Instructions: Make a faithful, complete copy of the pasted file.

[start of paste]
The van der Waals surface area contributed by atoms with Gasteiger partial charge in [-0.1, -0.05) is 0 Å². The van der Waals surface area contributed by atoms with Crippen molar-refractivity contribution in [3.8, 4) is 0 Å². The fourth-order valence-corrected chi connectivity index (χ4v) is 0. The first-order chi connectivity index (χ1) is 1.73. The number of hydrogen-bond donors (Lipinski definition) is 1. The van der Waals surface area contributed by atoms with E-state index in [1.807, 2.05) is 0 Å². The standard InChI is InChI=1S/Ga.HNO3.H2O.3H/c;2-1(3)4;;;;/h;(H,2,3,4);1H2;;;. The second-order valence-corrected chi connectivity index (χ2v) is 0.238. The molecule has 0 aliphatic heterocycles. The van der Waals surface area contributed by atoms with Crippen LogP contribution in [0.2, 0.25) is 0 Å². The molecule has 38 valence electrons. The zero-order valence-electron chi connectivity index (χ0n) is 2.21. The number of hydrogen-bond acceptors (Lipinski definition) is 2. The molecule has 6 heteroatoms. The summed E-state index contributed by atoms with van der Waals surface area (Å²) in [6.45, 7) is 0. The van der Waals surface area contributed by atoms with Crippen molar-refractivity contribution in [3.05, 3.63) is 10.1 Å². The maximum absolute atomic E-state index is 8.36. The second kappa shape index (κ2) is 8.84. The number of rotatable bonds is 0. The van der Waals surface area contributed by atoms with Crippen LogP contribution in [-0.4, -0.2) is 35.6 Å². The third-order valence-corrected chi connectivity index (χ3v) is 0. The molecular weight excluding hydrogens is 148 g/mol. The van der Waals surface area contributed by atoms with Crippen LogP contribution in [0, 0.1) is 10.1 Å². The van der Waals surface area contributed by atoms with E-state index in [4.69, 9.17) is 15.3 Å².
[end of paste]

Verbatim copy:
The van der Waals surface area contributed by atoms with Gasteiger partial charge in [-0.1, -0.05) is 0 Å². The van der Waals surface area contributed by atoms with Crippen molar-refractivity contribution in [3.8, 4) is 0 Å². The fourth-order valence-corrected chi connectivity index (χ4v) is 0. The first-order chi connectivity index (χ1) is 1.73. The number of hydrogen-bond donors (Lipinski definition) is 1. The van der Waals surface area contributed by atoms with E-state index in [1.807, 2.05) is 0 Å². The standard InChI is InChI=1S/Ga.HNO3.H2O.3H/c;2-1(3)4;;;;/h;(H,2,3,4);1H2;;;. The second-order valence-corrected chi connectivity index (χ2v) is 0.238. The molecule has 0 aliphatic heterocycles. The van der Waals surface area contributed by atoms with Crippen LogP contribution in [0.2, 0.25) is 0 Å². The molecule has 38 valence electrons. The zero-order valence-electron chi connectivity index (χ0n) is 2.21. The number of hydrogen-bond acceptors (Lipinski definition) is 2. The molecule has 6 heteroatoms. The summed E-state index contributed by atoms with van der Waals surface area (Å²) in [6.45, 7) is 0. The van der Waals surface area contributed by atoms with Crippen molar-refractivity contribution in [3.05, 3.63) is 10.1 Å². The maximum absolute atomic E-state index is 8.36. The second kappa shape index (κ2) is 8.84. The number of rotatable bonds is 0. The van der Waals surface area contributed by atoms with Crippen LogP contribution in [-0.4, -0.2) is 35.6 Å². The third-order valence-corrected chi connectivity index (χ3v) is 0. The molecular weight excluding hydrogens is 148 g/mol. The van der Waals surface area contributed by atoms with Crippen LogP contribution in [0, 0.1) is 10.1 Å². The van der Waals surface area contributed by atoms with E-state index in [4.69, 9.17) is 15.3 Å².